Unnecessary medicine use in patients with lung cancer at the end of life
Individuals with advanced lung cancer often have other comorbid conditions, and many may be on complex, costly, and even inappropriate medication regimens. A new British Journal of Clinical Pharmacology study examined the extent to which such patients are prescribed medications with questionable benefit.
In an analysis of information from two centers in the United Kingdom and the United States, the use of preventative medicines—drugs for diabetes, hypertension, hyperlipidemia, antiplatelet agents, and vitamins/minerals—was common at hospital admission and discharge for patients who died of lung cancer.
In the UK site (125 people), the average number of preventative medications was 1.9 at admission and 1.7 at discharge, whilst in the US site (191 people) the average was 2.6 at admission and 1.9 at discharge."There may be scope to develop an intervention that embraces the principles of deprescribing at the point of hospital discharge to reduce inappropriate prescribing in lung cancer patients," the authors wrote.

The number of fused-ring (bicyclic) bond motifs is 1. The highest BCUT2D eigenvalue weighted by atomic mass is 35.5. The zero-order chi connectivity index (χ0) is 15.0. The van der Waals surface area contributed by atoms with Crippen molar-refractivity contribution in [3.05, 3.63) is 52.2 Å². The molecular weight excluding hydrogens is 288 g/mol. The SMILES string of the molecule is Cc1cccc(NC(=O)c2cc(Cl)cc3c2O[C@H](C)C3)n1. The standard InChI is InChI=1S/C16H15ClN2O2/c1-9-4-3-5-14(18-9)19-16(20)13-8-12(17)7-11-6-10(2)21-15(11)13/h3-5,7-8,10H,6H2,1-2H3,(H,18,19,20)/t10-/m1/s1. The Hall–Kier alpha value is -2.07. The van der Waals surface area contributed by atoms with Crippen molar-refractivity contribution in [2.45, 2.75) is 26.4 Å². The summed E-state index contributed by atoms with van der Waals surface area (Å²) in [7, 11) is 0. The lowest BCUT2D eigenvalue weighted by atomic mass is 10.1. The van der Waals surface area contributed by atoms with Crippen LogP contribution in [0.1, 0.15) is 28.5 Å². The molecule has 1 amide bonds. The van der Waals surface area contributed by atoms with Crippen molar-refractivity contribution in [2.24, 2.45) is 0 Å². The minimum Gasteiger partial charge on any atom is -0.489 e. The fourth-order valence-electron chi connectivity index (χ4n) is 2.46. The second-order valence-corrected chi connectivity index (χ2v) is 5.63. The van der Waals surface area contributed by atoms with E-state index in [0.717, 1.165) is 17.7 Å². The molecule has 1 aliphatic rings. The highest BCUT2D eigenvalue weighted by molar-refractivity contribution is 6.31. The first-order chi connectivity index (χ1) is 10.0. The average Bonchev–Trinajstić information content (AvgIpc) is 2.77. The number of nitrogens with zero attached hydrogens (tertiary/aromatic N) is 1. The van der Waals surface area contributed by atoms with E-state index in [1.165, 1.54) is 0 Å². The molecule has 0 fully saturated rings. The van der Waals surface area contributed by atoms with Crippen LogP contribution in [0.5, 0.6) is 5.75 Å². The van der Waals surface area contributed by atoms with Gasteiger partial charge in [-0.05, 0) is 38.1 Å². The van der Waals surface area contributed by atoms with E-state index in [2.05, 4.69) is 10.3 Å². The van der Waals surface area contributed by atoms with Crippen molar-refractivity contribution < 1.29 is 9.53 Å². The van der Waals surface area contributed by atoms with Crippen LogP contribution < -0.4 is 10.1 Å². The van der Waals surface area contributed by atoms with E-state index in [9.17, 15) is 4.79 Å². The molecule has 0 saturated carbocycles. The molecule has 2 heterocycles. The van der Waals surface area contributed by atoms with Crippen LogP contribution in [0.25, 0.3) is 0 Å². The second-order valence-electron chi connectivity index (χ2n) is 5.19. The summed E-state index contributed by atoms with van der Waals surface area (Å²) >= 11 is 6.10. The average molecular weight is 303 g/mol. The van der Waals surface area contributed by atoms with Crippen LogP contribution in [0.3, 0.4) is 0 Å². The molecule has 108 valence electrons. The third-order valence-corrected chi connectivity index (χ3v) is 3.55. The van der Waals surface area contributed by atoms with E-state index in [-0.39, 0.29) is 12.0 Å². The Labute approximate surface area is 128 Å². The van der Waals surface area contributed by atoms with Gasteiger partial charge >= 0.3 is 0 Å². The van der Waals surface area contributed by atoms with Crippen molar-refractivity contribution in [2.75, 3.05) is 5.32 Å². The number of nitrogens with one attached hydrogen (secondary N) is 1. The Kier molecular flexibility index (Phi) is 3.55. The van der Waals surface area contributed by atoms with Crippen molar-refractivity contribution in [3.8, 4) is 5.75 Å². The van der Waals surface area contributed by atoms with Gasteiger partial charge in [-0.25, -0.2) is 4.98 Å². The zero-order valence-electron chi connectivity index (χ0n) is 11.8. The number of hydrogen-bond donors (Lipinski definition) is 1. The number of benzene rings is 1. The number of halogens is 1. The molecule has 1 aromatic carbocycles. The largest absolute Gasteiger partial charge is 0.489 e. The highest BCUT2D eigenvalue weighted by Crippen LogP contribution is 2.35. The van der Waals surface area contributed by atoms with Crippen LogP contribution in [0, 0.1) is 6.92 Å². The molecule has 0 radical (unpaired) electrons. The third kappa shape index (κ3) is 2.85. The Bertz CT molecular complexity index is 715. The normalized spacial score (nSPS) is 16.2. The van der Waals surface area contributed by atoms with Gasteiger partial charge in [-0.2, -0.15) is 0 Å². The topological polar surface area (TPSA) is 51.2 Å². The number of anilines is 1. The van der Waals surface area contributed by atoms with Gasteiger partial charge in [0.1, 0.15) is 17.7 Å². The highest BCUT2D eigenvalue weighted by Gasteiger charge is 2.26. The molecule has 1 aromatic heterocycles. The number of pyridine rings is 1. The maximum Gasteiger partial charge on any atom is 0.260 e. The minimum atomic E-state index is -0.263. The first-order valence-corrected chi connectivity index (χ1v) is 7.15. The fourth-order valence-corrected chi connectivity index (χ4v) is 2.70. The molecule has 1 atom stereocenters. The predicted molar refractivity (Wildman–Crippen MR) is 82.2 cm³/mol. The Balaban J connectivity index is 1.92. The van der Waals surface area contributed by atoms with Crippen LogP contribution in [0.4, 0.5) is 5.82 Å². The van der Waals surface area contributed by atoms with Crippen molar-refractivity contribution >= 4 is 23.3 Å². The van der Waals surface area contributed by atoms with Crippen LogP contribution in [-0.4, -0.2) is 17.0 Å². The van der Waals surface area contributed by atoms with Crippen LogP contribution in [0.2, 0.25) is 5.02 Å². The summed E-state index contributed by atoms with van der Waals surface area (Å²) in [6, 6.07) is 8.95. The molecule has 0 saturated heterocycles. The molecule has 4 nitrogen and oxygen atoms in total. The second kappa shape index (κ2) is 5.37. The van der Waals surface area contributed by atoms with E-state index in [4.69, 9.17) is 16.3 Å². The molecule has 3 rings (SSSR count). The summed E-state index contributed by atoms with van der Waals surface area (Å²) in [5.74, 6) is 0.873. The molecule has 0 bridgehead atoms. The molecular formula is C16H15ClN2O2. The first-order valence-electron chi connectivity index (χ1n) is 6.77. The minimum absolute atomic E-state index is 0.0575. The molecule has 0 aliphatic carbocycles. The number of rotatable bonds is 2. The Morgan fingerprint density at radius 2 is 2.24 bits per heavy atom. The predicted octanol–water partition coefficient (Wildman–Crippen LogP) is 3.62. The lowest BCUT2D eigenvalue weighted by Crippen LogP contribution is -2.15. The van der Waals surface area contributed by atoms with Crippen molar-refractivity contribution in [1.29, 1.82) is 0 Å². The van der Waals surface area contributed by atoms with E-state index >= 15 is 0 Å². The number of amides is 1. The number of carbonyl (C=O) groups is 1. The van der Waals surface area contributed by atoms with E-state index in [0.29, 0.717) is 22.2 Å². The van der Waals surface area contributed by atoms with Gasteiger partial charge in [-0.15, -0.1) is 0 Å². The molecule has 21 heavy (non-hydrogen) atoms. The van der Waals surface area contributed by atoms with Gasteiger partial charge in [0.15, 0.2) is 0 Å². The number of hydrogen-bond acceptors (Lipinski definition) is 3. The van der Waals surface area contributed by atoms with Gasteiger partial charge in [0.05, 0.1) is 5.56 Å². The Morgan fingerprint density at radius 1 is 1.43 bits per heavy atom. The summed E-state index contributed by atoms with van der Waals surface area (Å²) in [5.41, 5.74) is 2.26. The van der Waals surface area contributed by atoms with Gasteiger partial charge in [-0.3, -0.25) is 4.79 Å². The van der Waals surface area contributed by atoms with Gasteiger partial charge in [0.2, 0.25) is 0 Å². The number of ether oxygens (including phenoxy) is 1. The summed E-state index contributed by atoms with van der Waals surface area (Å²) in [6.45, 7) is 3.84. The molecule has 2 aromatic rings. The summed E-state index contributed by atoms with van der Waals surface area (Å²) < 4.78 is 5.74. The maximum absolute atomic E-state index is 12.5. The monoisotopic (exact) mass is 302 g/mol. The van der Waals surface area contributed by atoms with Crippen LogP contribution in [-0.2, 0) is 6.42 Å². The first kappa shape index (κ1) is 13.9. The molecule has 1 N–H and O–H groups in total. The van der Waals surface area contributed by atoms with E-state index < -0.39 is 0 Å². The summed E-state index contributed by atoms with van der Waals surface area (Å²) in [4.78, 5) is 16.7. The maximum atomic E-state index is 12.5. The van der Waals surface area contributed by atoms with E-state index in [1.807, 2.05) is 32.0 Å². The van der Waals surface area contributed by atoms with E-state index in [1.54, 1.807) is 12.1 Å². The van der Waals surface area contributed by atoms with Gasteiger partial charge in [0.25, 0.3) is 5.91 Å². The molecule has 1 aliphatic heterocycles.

More information: Adam Todd et al, Missed opportunities: unnecessary medicine use in patients with lung cancer at the end of life: an international cohort study, British Journal of Clinical Pharmacology (2018). DOI: 10.1111/bcp.13735